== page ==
Here’s how BIG, West 8, and Atelier Ten will reshape Pittsburgh in a new master plan

Architecture East News Newsletter Unveiled Urbanism
(Courtesy BIG)

(Courtesy BIG)

BIG news for downtown Pittsburgh: New York–based Bjarke Ingels Group (BIG), West 8 Landscape Architects, and Atelier Ten were tapped by private developers McCormack Baron Salazar and the Pittsburgh Penguins to create a master plan for 28 acres in Pittsburgh‘s Lower Hill District. Today, those plans were unveiled.

(Courtesy BIG)

(Courtesy BIG)

The plan will redevelop public space around the erstwhile Civic Arena, build a new public space across from the Consol Energy Center, and dialogue with the city’s vertiginous topography to create bike and pedestrian paths that connect the Hill District with Uptown and Downtown.

In all, the New Lower Hill Master Plan calls for 1.2 million square feet of residential construction as well as 1.25 million square feet of retail and commercial space. The project is expected to break ground in 2016 and cost an estimated $500 million.

(Courtesy BIG)

(Courtesy BIG)

“The master plan for the Lower Hill District is created by supplementing the existing street grid with a new network of parks and paths shaped to optimize the sloping hill side for human accessibility for all generations,” Bjarke Ingels, BIG’s founding partner, explained in a statement. “The paths are turned and twisted to always find a gentle sloping path leading pedestrians and bicyclists comfortably up and down the hillside. The resulting urban fabric combines a green network of effortless circulation with a quirky character reminiscent of a historical downtown. Topography and accessibility merging to create a unique new part of Pittsburgh.”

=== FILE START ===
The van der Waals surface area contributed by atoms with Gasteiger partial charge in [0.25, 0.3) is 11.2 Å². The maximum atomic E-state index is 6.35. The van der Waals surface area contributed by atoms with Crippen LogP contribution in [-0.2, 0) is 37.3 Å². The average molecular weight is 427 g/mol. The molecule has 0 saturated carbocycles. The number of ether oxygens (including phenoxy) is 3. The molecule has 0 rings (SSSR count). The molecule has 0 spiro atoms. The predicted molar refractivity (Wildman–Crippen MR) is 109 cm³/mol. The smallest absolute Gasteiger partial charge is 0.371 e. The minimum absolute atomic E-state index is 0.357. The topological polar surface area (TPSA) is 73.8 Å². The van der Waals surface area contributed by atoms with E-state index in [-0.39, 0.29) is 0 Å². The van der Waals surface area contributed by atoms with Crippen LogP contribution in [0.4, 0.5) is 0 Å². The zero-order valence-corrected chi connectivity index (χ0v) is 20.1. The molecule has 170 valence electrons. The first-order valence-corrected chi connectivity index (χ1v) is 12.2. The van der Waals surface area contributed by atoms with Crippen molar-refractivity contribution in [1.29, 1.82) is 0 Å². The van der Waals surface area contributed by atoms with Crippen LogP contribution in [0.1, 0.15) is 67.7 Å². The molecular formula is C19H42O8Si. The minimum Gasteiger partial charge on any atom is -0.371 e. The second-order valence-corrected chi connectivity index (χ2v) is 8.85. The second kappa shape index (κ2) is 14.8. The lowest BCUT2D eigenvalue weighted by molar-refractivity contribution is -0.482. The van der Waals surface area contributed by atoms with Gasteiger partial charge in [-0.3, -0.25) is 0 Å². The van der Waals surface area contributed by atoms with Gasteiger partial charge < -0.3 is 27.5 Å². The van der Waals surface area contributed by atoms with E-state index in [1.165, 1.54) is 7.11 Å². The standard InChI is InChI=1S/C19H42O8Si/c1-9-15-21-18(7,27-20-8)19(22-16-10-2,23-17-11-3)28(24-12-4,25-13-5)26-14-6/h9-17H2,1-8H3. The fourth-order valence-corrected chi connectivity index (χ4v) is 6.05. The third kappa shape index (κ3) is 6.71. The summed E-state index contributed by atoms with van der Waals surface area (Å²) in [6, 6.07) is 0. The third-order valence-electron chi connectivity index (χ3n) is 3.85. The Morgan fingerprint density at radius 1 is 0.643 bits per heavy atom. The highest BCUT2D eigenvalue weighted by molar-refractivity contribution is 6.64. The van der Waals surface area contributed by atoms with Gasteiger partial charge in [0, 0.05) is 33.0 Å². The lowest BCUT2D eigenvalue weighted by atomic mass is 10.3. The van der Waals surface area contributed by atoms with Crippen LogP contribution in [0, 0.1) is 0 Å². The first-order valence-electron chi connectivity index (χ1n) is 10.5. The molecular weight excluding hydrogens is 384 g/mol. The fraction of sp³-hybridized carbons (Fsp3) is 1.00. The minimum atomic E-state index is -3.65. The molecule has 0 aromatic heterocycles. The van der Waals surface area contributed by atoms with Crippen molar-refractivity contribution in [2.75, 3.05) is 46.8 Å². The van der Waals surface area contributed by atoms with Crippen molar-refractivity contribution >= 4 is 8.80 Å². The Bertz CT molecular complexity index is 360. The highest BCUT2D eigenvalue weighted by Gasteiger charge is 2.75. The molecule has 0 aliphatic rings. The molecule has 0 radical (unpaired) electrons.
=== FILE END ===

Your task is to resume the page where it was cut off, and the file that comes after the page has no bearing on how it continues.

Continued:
(Courtesy BIG)

(Courtesy BIG)

Landscape architects West 8 designed terraced parks and walkways informed by granite outcroppings characteristic of the surrounding Allegheny Mountains.

(Courtesy BIG)

(Courtesy BIG)

Engineers and environmental design consultants at Atelier Ten developed sustainability guidelines that will encourage district heating and cooling, as well a stormwater retention for on-site irrigation. See the gallery for more master plan images and schematic diagrams.

(Courtesy BIG)

(Courtesy BIG)

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